these tariffs on the goods that will be hit in december, although there has been a bit of a delay. china said we are going ahead, we will retaliate, we do not know what the targets are. they have hit things like farming goods and lower-level plane models. we will see what they come up with this time. at the same time they indicated they might be able to meet the administration part of the way on a deal. i do not think that will fly with the trump administration. we heard from peter navarro that the u.s. once everything they're asking for. we will see where it goes from here. david: some of those tariffs will go into effect on september 1. does the chinese government have any alternative but to do something. as you point out, they do not have anything. in the meantime, we are live from new york. ♪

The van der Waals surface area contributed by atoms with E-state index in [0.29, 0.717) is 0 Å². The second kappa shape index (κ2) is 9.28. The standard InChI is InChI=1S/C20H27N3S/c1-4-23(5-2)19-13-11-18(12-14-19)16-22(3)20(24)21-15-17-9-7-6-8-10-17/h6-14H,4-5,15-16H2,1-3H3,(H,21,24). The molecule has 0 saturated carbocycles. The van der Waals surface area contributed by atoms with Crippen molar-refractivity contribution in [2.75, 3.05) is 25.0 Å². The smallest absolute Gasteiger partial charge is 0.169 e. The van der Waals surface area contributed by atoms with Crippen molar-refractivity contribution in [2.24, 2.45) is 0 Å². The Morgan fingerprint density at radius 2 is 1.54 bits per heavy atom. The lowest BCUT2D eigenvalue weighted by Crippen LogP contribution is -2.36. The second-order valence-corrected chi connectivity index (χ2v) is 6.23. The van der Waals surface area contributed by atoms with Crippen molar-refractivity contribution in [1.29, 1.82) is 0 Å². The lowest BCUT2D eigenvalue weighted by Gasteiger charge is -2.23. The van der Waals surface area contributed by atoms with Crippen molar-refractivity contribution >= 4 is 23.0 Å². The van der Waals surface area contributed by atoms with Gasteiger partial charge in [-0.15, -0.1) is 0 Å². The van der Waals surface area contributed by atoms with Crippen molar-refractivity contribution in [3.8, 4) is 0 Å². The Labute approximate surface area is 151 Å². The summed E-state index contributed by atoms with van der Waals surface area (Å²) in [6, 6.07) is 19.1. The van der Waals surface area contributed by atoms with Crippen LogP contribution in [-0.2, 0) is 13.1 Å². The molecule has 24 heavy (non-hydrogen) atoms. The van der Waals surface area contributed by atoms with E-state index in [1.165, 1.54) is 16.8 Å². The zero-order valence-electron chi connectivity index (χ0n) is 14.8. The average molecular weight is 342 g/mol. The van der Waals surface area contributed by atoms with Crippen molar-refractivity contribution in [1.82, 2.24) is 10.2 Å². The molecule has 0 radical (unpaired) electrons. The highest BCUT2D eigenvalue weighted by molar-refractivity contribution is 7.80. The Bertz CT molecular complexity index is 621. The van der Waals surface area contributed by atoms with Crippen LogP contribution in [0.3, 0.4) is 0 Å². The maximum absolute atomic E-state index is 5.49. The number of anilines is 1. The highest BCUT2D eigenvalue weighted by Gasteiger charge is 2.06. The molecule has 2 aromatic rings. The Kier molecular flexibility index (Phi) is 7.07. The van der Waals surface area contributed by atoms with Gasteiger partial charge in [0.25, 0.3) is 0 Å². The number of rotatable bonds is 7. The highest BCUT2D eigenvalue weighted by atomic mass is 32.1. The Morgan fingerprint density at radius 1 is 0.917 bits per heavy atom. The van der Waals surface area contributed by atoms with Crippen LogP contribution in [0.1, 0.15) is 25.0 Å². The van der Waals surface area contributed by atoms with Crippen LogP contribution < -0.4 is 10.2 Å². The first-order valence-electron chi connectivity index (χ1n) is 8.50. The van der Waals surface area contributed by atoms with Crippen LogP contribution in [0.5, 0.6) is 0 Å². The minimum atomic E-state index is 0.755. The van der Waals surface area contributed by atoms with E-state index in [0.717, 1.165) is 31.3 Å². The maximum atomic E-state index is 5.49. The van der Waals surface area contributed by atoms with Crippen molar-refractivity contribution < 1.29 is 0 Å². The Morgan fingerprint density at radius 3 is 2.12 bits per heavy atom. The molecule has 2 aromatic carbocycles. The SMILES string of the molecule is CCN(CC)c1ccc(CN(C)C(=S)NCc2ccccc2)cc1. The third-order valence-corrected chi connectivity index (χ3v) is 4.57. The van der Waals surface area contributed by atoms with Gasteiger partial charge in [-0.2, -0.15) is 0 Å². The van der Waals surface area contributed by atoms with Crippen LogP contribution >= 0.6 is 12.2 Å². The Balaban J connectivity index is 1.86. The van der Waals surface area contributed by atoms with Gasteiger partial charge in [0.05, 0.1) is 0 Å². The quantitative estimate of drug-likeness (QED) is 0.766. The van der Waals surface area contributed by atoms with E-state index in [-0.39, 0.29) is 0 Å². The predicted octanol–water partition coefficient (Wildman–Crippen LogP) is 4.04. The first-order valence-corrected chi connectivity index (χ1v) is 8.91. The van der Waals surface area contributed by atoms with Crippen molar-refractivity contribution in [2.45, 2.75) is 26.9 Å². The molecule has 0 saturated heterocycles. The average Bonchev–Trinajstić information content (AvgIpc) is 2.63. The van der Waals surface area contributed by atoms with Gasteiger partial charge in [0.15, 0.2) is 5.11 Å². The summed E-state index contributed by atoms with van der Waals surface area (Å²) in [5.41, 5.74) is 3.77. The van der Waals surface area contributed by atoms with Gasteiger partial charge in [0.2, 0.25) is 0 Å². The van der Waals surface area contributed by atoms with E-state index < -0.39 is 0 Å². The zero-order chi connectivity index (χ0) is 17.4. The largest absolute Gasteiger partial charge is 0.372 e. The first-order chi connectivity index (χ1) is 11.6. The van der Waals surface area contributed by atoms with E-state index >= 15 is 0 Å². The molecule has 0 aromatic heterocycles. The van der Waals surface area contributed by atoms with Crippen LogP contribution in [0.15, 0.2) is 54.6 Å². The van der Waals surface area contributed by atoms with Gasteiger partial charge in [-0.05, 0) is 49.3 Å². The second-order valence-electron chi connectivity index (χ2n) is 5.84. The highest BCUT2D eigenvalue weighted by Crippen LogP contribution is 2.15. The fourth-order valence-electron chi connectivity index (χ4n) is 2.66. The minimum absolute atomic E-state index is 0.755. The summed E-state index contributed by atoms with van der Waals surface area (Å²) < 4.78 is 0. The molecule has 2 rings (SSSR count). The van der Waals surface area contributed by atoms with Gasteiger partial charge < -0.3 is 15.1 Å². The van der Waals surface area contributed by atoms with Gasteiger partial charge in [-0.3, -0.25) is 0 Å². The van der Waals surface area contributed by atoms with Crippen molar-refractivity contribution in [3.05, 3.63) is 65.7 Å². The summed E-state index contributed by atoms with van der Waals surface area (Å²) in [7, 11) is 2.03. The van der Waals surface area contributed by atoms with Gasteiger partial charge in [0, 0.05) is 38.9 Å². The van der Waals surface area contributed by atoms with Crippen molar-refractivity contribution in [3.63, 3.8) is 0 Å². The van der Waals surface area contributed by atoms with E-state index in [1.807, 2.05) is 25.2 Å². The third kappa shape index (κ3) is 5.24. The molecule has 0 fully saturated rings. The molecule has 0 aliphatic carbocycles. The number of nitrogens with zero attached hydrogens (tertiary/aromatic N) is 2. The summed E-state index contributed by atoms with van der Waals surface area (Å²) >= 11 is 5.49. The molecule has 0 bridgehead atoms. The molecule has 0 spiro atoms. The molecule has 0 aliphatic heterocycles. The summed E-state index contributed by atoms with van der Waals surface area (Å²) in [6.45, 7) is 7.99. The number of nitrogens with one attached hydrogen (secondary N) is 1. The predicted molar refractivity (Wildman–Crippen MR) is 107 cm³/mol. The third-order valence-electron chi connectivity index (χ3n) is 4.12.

apologize, we had some technical difficulties. we will go back to sarah mcgregor. when i was joined ask you is september 1, some of the tariffs go into effect, does china have any alternative but to have some response and they have enough things to put tariffs on to respond that way? sarah: absolutely. we know high-level officials from the u.s. and china plan to speak in the next couple of weeks before the tariffs take effect. the september 1 date for the tariffs, which seem to be going forward, there was a federal notice today about it, the options for china's retaliation are pretty wide. there are fewer targets in terms of tariffs, but we know in the past they blocked investment, had consumer boycotts, there are all sorts of other ways they can